Last week Tavis Smiley kicked off a 5-city national tour at the Nate Holden Performing Arts Center to discuss how to create safe and healthy workplaces, where women and men can engage each other with respect and without fear of reprisal. The conversation was designed to create open discussions on what constitutes acceptable office protocol and how we go about balancing power to the level of equality.
Smiley shared with a small group of reports before the conversation started, “I have questions about how perhaps this could have been avoided, what I might do differently in the future, where are the lines, do I need to revisit my own employee hand book? How do you protect yourself from things you don’t see coming?”
Smiley was accused late last year of sexual misconduct. He has adamantly defended his reputation after allegations surfaced of him having multiple sexual relationships with his employees, some of whom said they feared for their jobs if they did not comply. He was also accused of creating a hostile work environment. Due to the allegations, PBS indefinitely suspended distribution of “Tavis Smiley,” the half-hour talk show that had aired on the network since 2004.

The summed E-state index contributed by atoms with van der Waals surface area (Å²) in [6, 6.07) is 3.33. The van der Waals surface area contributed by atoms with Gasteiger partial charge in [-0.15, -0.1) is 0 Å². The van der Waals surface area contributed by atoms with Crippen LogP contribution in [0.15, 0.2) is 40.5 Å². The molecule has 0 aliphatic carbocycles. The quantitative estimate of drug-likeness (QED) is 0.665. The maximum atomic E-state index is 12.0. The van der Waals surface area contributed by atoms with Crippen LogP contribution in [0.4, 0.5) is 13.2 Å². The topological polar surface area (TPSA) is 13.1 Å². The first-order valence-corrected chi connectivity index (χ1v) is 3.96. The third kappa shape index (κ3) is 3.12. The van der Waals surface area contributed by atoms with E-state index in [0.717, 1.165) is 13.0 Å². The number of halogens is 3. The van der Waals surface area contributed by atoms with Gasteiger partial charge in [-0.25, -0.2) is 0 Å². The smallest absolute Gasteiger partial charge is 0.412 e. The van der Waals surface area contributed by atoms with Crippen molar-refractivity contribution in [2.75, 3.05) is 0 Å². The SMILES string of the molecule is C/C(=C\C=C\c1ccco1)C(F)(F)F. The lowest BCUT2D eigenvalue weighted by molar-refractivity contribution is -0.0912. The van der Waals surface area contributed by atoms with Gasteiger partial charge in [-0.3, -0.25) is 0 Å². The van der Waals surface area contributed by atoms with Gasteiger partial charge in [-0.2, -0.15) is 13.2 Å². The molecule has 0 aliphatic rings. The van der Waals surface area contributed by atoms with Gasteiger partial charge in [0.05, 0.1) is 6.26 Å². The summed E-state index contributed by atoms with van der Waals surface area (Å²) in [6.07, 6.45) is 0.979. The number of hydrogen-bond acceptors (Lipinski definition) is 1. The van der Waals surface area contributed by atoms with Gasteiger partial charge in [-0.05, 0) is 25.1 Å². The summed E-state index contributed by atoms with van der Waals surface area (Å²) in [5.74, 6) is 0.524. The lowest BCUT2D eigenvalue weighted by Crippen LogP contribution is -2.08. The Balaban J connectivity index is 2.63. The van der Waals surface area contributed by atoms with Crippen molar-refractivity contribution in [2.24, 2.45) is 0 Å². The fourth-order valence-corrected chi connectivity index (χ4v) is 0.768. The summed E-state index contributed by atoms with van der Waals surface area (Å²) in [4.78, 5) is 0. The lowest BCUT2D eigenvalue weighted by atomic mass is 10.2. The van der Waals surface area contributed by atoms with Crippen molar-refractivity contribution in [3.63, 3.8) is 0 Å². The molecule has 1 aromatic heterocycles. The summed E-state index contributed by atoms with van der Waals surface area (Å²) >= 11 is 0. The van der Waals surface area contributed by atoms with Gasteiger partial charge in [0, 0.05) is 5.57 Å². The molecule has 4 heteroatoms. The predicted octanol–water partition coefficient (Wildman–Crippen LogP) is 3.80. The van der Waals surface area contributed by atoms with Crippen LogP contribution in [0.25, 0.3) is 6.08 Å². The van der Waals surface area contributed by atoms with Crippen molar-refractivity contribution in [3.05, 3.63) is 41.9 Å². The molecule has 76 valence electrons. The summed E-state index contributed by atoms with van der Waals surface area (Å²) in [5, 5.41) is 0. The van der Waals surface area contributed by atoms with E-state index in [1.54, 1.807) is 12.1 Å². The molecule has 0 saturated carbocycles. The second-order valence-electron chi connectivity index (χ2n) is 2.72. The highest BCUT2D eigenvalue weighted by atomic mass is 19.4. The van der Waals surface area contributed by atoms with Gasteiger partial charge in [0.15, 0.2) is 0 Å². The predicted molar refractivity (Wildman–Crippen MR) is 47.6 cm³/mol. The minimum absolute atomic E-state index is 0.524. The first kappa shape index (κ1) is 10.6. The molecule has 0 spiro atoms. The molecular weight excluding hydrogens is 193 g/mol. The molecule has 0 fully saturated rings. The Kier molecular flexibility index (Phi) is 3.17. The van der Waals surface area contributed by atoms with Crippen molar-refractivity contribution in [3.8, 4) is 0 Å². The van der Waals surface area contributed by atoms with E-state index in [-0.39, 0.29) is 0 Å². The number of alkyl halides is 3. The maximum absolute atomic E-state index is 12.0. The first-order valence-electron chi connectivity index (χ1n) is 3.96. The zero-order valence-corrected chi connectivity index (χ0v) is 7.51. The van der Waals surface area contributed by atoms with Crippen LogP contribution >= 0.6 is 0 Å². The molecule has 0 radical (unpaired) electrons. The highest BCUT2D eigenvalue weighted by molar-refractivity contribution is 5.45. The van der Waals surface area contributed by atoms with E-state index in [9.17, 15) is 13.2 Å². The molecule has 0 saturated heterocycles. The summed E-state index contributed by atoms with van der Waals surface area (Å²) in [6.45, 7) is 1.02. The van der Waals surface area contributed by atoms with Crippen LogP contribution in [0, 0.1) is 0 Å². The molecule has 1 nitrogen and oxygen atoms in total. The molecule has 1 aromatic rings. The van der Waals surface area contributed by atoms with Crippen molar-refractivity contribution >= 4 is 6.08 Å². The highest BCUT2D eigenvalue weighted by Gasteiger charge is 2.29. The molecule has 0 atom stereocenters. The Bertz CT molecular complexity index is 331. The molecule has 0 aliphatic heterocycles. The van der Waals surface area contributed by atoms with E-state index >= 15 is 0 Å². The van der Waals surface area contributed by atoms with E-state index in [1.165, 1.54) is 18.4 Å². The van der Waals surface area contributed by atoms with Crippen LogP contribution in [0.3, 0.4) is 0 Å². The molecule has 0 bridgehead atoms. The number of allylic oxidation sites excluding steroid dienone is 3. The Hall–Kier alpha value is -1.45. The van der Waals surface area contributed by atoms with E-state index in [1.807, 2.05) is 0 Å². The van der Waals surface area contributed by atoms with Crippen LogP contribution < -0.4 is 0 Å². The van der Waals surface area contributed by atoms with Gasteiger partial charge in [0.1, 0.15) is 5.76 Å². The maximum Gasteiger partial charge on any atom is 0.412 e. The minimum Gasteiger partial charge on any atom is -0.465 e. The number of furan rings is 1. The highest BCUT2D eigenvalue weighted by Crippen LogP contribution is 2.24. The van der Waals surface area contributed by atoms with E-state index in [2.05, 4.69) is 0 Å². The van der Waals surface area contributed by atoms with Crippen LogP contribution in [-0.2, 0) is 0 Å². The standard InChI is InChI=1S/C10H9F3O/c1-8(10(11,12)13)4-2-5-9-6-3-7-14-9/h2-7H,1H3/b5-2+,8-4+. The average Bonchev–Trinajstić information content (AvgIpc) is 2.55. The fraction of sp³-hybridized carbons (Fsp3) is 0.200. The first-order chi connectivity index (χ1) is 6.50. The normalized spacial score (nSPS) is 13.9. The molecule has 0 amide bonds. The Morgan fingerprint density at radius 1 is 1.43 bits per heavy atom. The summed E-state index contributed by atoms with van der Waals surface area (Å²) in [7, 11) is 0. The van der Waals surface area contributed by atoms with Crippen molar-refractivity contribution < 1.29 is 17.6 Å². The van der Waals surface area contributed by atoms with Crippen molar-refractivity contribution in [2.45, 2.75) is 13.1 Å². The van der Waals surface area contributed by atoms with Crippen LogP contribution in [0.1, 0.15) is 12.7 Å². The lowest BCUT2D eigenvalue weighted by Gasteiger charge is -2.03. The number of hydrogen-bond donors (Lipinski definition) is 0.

The conversation also addressed the recent #Metoo and #timesup campaigns which Smiley fully supports but he shared this concern, “Hollywood so often acts as if it’s going to do something about a particular issue. How many times has Hollywood said they’re going to do something about race? A Few years ago, it was ‘Oscars So White’, next year you get a couple Negros nominated and you’re back to where you were.” He continued, “I fear a year from now there’s going to be a huge story about how not much has changed. I hope I’m wrong about that but at the end of the day I’m not holding my breath that something magical is going to happen inside of Hollywood even though right now it’s the topic du jour.”
The panel included a thought provoking and sometimes at odds panel which included professor Melina Abdullah, VP of Professional Development (PIHRA) Darlene Cohen, employment attorney John Rubiner and psychiatrist Dr. Carole Lieberman. Some of the conversation included when is it appropriate to give compliments, dress codes, the role of human resources, the need for a cultural shift and the need for continued conversations.
“It starts with listening, women have a right to be heard and a right to be believed and everything starts with a conversation. That’s why for me this tour is important – to give everyday people a chance to express themselves”, Smiley stated.
The 5-city tour included visits to Dillard University in New Orleans, George Washington University in Washington, D.C., The Faith Community of Saint Sabina in Chicago and Witherspoon Presbyterian Church in Indianapolis.